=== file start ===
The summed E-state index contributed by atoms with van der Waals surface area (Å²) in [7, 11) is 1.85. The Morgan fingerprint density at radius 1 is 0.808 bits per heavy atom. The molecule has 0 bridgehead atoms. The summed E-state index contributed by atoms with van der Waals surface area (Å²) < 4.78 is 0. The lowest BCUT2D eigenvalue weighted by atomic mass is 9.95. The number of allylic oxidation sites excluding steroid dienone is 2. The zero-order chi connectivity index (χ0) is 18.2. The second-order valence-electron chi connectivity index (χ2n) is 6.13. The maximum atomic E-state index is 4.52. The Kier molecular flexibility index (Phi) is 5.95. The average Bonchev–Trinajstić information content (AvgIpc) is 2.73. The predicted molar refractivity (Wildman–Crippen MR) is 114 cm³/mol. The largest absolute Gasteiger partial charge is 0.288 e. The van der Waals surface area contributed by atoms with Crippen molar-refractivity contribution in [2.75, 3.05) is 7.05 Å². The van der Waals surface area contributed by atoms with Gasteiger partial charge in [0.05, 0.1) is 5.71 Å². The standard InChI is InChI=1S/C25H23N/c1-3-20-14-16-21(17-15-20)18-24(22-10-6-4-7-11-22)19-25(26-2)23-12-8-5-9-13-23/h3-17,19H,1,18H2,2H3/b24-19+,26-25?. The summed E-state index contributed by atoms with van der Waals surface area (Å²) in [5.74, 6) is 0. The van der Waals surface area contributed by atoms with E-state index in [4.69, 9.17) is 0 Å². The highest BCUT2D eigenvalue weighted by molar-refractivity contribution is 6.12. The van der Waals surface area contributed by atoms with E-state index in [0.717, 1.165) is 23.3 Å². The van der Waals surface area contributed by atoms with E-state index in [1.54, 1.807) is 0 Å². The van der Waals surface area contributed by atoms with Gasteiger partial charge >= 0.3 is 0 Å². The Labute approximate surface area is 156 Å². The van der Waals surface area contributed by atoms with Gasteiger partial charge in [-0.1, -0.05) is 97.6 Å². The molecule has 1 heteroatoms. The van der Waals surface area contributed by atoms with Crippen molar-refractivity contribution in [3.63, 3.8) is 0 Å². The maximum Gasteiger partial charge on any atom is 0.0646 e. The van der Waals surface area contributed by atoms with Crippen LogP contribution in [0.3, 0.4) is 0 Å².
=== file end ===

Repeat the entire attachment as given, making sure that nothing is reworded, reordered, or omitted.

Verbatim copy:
The summed E-state index contributed by atoms with van der Waals surface area (Å²) in [7, 11) is 1.85. The Morgan fingerprint density at radius 1 is 0.808 bits per heavy atom. The molecule has 0 bridgehead atoms. The summed E-state index contributed by atoms with van der Waals surface area (Å²) < 4.78 is 0. The lowest BCUT2D eigenvalue weighted by atomic mass is 9.95. The number of allylic oxidation sites excluding steroid dienone is 2. The zero-order chi connectivity index (χ0) is 18.2. The second-order valence-electron chi connectivity index (χ2n) is 6.13. The maximum atomic E-state index is 4.52. The Kier molecular flexibility index (Phi) is 5.95. The average Bonchev–Trinajstić information content (AvgIpc) is 2.73. The predicted molar refractivity (Wildman–Crippen MR) is 114 cm³/mol. The largest absolute Gasteiger partial charge is 0.288 e. The van der Waals surface area contributed by atoms with Crippen molar-refractivity contribution in [2.75, 3.05) is 7.05 Å². The van der Waals surface area contributed by atoms with Gasteiger partial charge in [0.05, 0.1) is 5.71 Å². The standard InChI is InChI=1S/C25H23N/c1-3-20-14-16-21(17-15-20)18-24(22-10-6-4-7-11-22)19-25(26-2)23-12-8-5-9-13-23/h3-17,19H,1,18H2,2H3/b24-19+,26-25?. The summed E-state index contributed by atoms with van der Waals surface area (Å²) in [5.74, 6) is 0. The van der Waals surface area contributed by atoms with E-state index in [4.69, 9.17) is 0 Å². The highest BCUT2D eigenvalue weighted by molar-refractivity contribution is 6.12. The van der Waals surface area contributed by atoms with E-state index in [0.717, 1.165) is 23.3 Å². The van der Waals surface area contributed by atoms with E-state index in [1.54, 1.807) is 0 Å². The van der Waals surface area contributed by atoms with Gasteiger partial charge >= 0.3 is 0 Å². The Labute approximate surface area is 156 Å². The van der Waals surface area contributed by atoms with Gasteiger partial charge in [-0.1, -0.05) is 97.6 Å². The molecule has 1 heteroatoms. The van der Waals surface area contributed by atoms with Crippen molar-refractivity contribution in [3.63, 3.8) is 0 Å². The maximum Gasteiger partial charge on any atom is 0.0646 e. The van der Waals surface area contributed by atoms with Crippen LogP contribution in [0.3, 0.4) is 0 Å².